Diary of a Traveling Preacher – Volume 10, Chapter 15 – August 24 – September 1, 2009
By Indradyumna Swami
The day after our last festival in Poland, I boarded a flight for India and landed the next morning in Delhi.
Diary of a Traveling Preacher – Volume 10, Chapter 15 – August 24 – September 1, 2009
By Indradyumna Swami
The day after our last festival in Poland, I boarded a flight for India and landed the next morning in Delhi. I was going down a flight of stairs leading to Immigration and Customs when my knees buckled and I began to fall. A large man grabbed me from behind in the nick of time.
“You OK, buddy?” he said as he helped me down the last few steps.
“Thanks,” I said. “I’m fine. It’s probably from the long flight.”
It wasn’t true. I knew that two and a half months on the Polish festival tour had taken their toll. On the last day of harinama I stopped the chanting party early and told everyone to go back to the festival site. For the first time in thirty-eight years, I couldn’t go another step. It was then that I decided not to go to Russia, as I had planned, but to go to Vrindavan and recuperate as well as read and chant.
I continued walking toward Immigration and Customs. “It’s just a fact of life,” I thought shrugging off my mishap. “I’m getting older.”
Srila Prabhupada spoke about getting older while walking with his disciples on the beach at Jagannatha Puri.
“‘I was jumping here,’ he laughed. ‘In 1920 or ‘21 I came here… I came after appearing for my B. A. examination. And because I was jubilant, I was jumping. When the waves came I was jumping. Now it is fifty-seven years after… Now I am walking with stick… the body has changed.’”
[Srila Prabhupada-lilamrita, Volume 6, Chapter 7]
I was met at the airport by my disciple Narottama Das Thakura das. “It’s still early,” I told him, “but I don’t feel like sitting in a car for another four hours on the way to Vrindavan. I’d rather walk and chant my rounds in a park in Delhi. Besides, I need to pick up some supplies before we continue.”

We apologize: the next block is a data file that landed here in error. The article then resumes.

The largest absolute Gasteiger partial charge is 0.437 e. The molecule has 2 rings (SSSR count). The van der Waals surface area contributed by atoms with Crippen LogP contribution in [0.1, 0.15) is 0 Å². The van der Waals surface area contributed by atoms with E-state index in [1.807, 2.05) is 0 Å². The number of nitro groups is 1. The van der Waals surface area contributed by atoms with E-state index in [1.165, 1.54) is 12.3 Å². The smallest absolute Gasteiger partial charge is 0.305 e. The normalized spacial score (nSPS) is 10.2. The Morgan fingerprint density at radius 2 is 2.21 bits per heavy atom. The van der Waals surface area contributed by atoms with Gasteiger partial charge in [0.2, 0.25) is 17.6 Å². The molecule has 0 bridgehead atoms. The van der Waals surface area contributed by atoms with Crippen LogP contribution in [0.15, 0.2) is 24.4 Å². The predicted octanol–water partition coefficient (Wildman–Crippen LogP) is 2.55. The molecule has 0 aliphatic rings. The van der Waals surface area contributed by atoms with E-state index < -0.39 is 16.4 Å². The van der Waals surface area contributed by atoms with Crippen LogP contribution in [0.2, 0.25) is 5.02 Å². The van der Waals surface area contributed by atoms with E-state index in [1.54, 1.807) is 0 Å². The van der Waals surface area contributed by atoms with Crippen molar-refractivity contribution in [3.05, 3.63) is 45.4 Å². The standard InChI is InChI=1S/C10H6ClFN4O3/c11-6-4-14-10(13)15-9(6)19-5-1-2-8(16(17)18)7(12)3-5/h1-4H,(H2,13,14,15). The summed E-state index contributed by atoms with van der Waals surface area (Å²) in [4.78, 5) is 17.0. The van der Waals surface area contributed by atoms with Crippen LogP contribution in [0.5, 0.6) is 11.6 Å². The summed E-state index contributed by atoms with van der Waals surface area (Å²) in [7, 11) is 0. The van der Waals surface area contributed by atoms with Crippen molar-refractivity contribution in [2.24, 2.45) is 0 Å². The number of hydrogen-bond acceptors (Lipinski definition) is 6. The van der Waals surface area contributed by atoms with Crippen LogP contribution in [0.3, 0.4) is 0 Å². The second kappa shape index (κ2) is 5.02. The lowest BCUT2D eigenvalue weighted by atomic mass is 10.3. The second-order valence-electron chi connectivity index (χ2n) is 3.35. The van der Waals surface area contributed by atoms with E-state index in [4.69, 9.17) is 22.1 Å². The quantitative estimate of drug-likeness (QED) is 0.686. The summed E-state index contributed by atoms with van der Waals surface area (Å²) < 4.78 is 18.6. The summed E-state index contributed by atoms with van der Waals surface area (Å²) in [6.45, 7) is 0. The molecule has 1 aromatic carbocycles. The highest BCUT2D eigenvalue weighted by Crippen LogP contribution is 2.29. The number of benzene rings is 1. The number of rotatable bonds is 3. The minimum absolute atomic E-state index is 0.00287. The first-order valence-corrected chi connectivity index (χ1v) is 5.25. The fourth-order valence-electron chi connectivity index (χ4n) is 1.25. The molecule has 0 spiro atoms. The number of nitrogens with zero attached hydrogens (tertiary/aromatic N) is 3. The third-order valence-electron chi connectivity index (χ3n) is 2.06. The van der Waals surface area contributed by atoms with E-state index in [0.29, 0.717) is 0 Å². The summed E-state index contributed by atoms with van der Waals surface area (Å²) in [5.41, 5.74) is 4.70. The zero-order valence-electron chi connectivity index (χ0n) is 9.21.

An hour later we were strolling through a scenic park. It had been raining for a week, so everything was fresh and green. Exotic birds flew here and there, and the ponds were full of yellow and pink lotuses. Some people were walking, others were jogging, and several were doing various kinds of group exercises.
“This would be called a botanic garden in the West,” I said to Narottama, “and it would cost hundreds of thousands of dollars to maintain each year. But here it’s simply part of the natural beauty of India.”
After walking for a while we came to a small grove of trees. I looked at it and then quickly looked again. “Narottama,” I said, “is that someone meditating in that little grove?”
Narottama squinted. “Looks like it, Srila Gurudeva,” he said.
“It’s a classic picture,” I said, reaching for my camera, “the old trees, the lake with the lotuses… ”
As I focused my lens and composed the shot I could see that the person doing yoga was not a casual practitioner but someone serious. The pose he was doing was extremely difficult, and his demeanor made him look like a sage of antiquity. He was thin, with long white wavy hair, and his piercing green eyes seemed to be focused within, not outwardly.
Fixed in his position, he didn’t move an inch, and he seemed oblivious to everything around him. Slowly he changed asanas, going through what appeared to be a long and practiced routine. After taking several photos, I waited until it seemed he had finished his exercises and walked over to the grove.
“Excuse me, sir,” I said as he slowly opened his eyes. “Do you practice yoga here every day?”
“Yes,” he replied, “for eight to ten hours a day.”
“How long have you been practicing here?” I asked.
He thought for a moment. “For forty years,” he said.
“That’s amazing,” I said. “Forty years for ten hours a day. And do you work?”
“This is my work,” he said, “getting free from samsara, the cycle of birth and death.”
“I understand,” I said, “but generally yogis live in the Himalayas, not big cities like Delhi.”
“It makes no difference if you go within,” he said.
“Have you been to the Himalayas, to Hrsikesh or Haridwar?” I said.
“No,” he replied. “I’ve never been outside of Delhi.”
“That’s interesting,” I said, glancing at Narottama, who stood next to me with his mouth open. “And how did you start practicing yoga?”
“I met my guru when I was nine, at this exact spot,” he said. “He had come out of the Himalayas and was on his way to the Kumbha-mela in Prayag.